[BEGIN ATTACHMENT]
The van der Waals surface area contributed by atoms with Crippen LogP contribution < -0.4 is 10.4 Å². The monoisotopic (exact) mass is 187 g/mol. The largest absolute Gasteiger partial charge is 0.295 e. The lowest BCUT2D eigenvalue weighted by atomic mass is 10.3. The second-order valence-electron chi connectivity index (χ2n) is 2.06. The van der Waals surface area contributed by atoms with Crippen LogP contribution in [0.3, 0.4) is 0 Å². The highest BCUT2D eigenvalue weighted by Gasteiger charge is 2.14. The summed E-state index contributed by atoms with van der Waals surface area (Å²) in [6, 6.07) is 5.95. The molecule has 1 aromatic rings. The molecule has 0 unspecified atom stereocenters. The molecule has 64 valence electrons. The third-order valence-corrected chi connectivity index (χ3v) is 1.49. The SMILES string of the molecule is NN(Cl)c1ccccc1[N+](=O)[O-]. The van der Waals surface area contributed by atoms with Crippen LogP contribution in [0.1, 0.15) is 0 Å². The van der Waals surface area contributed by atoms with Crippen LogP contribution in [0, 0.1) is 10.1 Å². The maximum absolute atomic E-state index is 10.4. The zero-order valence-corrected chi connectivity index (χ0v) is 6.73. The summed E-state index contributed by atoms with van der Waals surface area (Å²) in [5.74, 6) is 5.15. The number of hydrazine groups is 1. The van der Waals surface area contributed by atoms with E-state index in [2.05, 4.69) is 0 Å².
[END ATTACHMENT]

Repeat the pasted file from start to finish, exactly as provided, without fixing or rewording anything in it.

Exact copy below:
The van der Waals surface area contributed by atoms with Crippen LogP contribution < -0.4 is 10.4 Å². The monoisotopic (exact) mass is 187 g/mol. The largest absolute Gasteiger partial charge is 0.295 e. The lowest BCUT2D eigenvalue weighted by atomic mass is 10.3. The second-order valence-electron chi connectivity index (χ2n) is 2.06. The van der Waals surface area contributed by atoms with Crippen LogP contribution in [0.3, 0.4) is 0 Å². The highest BCUT2D eigenvalue weighted by Gasteiger charge is 2.14. The summed E-state index contributed by atoms with van der Waals surface area (Å²) in [6, 6.07) is 5.95. The molecule has 1 aromatic rings. The molecule has 0 unspecified atom stereocenters. The molecule has 64 valence electrons. The third-order valence-corrected chi connectivity index (χ3v) is 1.49. The SMILES string of the molecule is NN(Cl)c1ccccc1[N+](=O)[O-]. The van der Waals surface area contributed by atoms with Crippen LogP contribution in [0.1, 0.15) is 0 Å². The van der Waals surface area contributed by atoms with Crippen LogP contribution in [0, 0.1) is 10.1 Å². The maximum absolute atomic E-state index is 10.4. The zero-order valence-corrected chi connectivity index (χ0v) is 6.73. The summed E-state index contributed by atoms with van der Waals surface area (Å²) in [5.74, 6) is 5.15. The number of hydrazine groups is 1. The van der Waals surface area contributed by atoms with E-state index in [2.05, 4.69) is 0 Å².